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The current status of anthelmintic resistance in a temperate region of Australia; implications for small ruminant farm management

Preston, Sarah, Piedrafita, David, Sandeman, Mark, Cotton, Steve
Veterinary Parasitology: Regional Studies and Reports 2019 v.17 pp. 100313
Teladorsagia circumcincta, Trichostrongylus, biological resistance, drugs, farm management, farms, fenbendazole, industry, levamisole, parasites, profitability, sheep, temperate zones, Victoria (Australia)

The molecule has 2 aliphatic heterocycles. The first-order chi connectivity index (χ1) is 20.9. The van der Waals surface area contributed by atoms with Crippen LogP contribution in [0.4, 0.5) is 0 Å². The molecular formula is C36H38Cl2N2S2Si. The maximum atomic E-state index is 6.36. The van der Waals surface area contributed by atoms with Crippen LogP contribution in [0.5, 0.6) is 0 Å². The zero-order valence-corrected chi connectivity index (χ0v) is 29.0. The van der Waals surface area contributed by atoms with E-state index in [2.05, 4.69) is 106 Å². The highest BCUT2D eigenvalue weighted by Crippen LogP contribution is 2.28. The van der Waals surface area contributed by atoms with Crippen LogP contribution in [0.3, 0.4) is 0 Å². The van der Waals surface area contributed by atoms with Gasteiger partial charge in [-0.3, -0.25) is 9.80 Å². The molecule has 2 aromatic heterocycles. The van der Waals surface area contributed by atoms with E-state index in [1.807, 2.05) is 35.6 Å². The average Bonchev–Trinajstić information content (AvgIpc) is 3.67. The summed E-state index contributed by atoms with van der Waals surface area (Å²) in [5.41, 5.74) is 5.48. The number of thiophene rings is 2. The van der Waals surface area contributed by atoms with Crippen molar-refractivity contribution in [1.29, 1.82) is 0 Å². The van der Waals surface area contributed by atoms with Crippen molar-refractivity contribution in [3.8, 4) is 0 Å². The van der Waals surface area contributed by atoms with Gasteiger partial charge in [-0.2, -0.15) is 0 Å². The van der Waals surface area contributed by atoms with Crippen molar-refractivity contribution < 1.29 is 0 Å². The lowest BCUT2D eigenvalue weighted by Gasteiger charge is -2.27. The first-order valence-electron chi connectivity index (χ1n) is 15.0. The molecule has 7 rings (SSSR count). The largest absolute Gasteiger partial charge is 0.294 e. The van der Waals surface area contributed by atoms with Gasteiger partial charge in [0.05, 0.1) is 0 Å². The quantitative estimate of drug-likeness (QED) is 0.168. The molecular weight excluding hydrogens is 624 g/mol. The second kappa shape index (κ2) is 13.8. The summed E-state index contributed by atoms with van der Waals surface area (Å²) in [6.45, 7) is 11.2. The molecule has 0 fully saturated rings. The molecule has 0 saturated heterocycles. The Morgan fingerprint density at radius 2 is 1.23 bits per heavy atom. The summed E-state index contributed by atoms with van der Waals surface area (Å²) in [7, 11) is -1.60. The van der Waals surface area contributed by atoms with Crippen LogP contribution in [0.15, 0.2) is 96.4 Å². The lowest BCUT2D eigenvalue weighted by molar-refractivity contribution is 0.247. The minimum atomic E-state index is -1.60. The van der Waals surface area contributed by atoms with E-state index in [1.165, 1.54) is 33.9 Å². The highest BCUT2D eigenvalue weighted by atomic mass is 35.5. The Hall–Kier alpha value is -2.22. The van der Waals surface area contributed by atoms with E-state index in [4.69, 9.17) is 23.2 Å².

Widespread anthelmintic resistance in small ruminants is a constraint on the profitability of the meat/wool industry. Limited published data is available on the prevalence and efficacy of anthelmintics, particularly in Australia where parasites affecting ruminant systems vary greatly between geographic regions. This paper reports on the anthelmintic resistance status in a temperate region of Victoria, Australia, a major sheep producing state largely affected by Trichostrongylus species and Teladorsagia circumcincta. The prevalence of anthelmintic resistance to any product was high (71%), with farms reporting varying levels of drug efficacies (21–100%). Resistance to older chemical groups (i.e. fenbendazole and levamisole) and single active macrocyclic lactone treatments was higher than newer chemical groups and combination treatments. This report provides clarity on anthelmintic resistance in the temperate region of Victoria and more importantly suggests that more comprehensive, regional specific anthelmintic resistance studies are required to understand the real level of chemical resistance threatening the effective control of worms.